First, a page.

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|June 2, 1999||
Playing by the conditions
If some of the cricket from this Word Cup was unrecognisable from that of previous two editions, then simply blame it on England and English conditions. The 1999 World Cup and its previous edition have been so very different.
The major point of difference is that the current event has been dominated by seam bowlers, while the last two events saw the top order batsmen flourish. Coaches and teams have been in a great hurry to change direction from the early slogging tactics of '92 and '96 to a more orthodox approach if only because the new white ball was swinging around so much, particularly in the first fortnight of the cup.
It is easy to see why the Indian batsmen were the first to establish a dominance. Rahul Dravid and Saurav Ganguly are so technically correct that they were able to profit from their basic orthodoxy. So splendidly did they adjust to the conditions that Indian batsmen were the only ones to score centuries in the preliminary league.
It can be said that attaining the personal landmark has not been of great use because India is one of the two teams, the other being Australia, that go into the Super Six with nil points. And yet the Indian batsmen shone thanks to putting their faith in faimiliar strokes ahead of innovation and that was what gave the team the confidence to break through to the second stage.
Seeing the likes of Dravid, Ganguly and Sachin bat brought a tear to the eyes of old English cricketers. ''This is how cricket should be played,'' some leading players of the past said. Save the orthodoxy of the Indians and the form that a few young Pakistani batsmen displayed, and the robust batting of Klusener, the current World Cup has not been a batting spectacle like the previous two in which the run riot was staged so early.
But the batsmen have not had a choice expect to switch down to the orthodox and the familiar. Teams recognised quickly the importance of a more settled approach in which the early overs were played out and the end overs were retained for slogging. One-day cricket is not about creating a spectacle for the viewer as much as about winnings.
India were quick to recognise the importance of the switch in approach for which some of the credit should go to Bob Simpson, the consultant coach. They also sent Sachin Tendulkar down to number four not because he needs any protection but because he has the greater chance of succeeding there and the team will also not have its psyche shattered by his early fall.
Sachin was the highest run maker in the 1996 World Cup, but the honour could well go to Dravid or Ganguly this time since both of them are meeting the ball so well. Pakistan's thundering run came far more from the power of pace allied to swing than batting strength. It is, however, become apparent that batsmen have been learning quickly which means the cricket in the elite group will produce a more even contest between bat and ball.
The Pakistanis are bowling the best because they can reverse swing the old ball which is a gift that others do not have. The South Africans are making up with their intensity, their more successful bowlers being Allan Donald and Lance Klusener rather than the pacer Shaun Pollock or the swing bowler Jacques Kallis. Those who want to succeed do so and at this level it is clearly a matter of intensity.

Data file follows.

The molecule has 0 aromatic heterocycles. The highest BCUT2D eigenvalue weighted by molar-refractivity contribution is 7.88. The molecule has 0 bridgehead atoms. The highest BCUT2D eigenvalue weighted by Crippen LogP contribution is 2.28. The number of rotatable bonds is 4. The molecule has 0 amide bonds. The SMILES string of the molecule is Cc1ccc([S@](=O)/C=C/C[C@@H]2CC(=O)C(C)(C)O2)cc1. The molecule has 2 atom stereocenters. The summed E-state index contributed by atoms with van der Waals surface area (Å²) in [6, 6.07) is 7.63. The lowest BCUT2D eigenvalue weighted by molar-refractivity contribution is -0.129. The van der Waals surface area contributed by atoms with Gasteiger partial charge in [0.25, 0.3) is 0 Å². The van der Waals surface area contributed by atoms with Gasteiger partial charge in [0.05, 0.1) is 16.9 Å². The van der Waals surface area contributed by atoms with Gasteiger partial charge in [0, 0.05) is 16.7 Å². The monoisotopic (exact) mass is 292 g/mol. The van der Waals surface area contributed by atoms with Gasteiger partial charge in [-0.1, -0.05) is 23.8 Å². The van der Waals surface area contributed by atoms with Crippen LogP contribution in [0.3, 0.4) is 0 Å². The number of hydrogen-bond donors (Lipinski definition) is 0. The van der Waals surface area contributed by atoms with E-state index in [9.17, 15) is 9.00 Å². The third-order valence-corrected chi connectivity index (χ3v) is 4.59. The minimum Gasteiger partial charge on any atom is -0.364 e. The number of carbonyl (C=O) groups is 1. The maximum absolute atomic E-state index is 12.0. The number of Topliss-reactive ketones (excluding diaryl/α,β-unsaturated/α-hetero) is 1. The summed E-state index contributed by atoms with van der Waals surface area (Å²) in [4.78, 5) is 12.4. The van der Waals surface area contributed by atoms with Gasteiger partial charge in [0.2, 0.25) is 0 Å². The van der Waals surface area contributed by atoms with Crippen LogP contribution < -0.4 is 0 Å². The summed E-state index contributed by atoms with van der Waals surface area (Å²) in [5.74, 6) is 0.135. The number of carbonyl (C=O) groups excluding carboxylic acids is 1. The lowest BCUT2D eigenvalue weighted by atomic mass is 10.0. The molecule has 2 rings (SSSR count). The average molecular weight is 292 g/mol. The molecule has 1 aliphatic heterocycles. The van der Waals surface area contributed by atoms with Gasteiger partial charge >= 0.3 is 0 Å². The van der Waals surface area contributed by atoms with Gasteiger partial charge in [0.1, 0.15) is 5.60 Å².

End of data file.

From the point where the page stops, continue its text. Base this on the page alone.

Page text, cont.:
Apart from the huge innings the Indians compiled in matches against Kenya and the moderate Sri Lanka, the league stage was dominated by pace and seam bowlers. Glenn McGrath himself got going in time to put Australia in the Super Six. His attacking line and lift might be the qualities that should get more prominent as the World Cup swings into warmer weather in June.
The spinners are the forgotten men. The last event was so different. Ranatunga used 37 overs of spin in the final when he realised his pace bowlers were getting nowhere. And Shane Warne was the spinner who put Australia in the last final in a fine spell at the finish against the West Indies at Chandigarh. The tactic of bowling spin at the finish may not be commonly seen in this World Cup, in which the reverse swinging seamer is more likely to be given the ball at the business end of all matches.
Late order hitters have proved more successful. The most successful batsmen in terms of runs still are the top order players. Of the big hitters in the old fashioned slog overs that come at the end rather than at the beginning, Lance Klusener struck such fine form that he will be right up there in contention when it comes to picking performer of the World Cup as Jayasuriya was in 1996.
Wasim Akram is another who did his bit with the bat to rescue his side from early disasters that struck batsmen who were not finding their feet in these conditions. But once specialists like Yousuf Youhana and Inzamam-ul-Haq settled, there was not so much to do for the likes of Akram and Moin Khan, who still has the best strike rate. Along with Klusener, he is about the best late order batsman a team can hope to have.
The catching is getting spectacular. When fielders are too busy rubbing their hands for warmth in early summer, they can hardly catch the ball. But in view of the weather staying mainly dry, the ball has started sticking. The Zimbabwean catching was the clear highlight as the second best team from Africa landed a big punch on the tournament favourite.
The rules have become uniform after they were first changed for the 1992 edition, by which nine men have to be in the ring for the first 15 overs. All the tactics in two World Cups have had to do with handling the early overs in an unusual way. What we are seeing in 1999 is the more orthodox World Cup like the ones that were played between 1975 and 1983, all in England.
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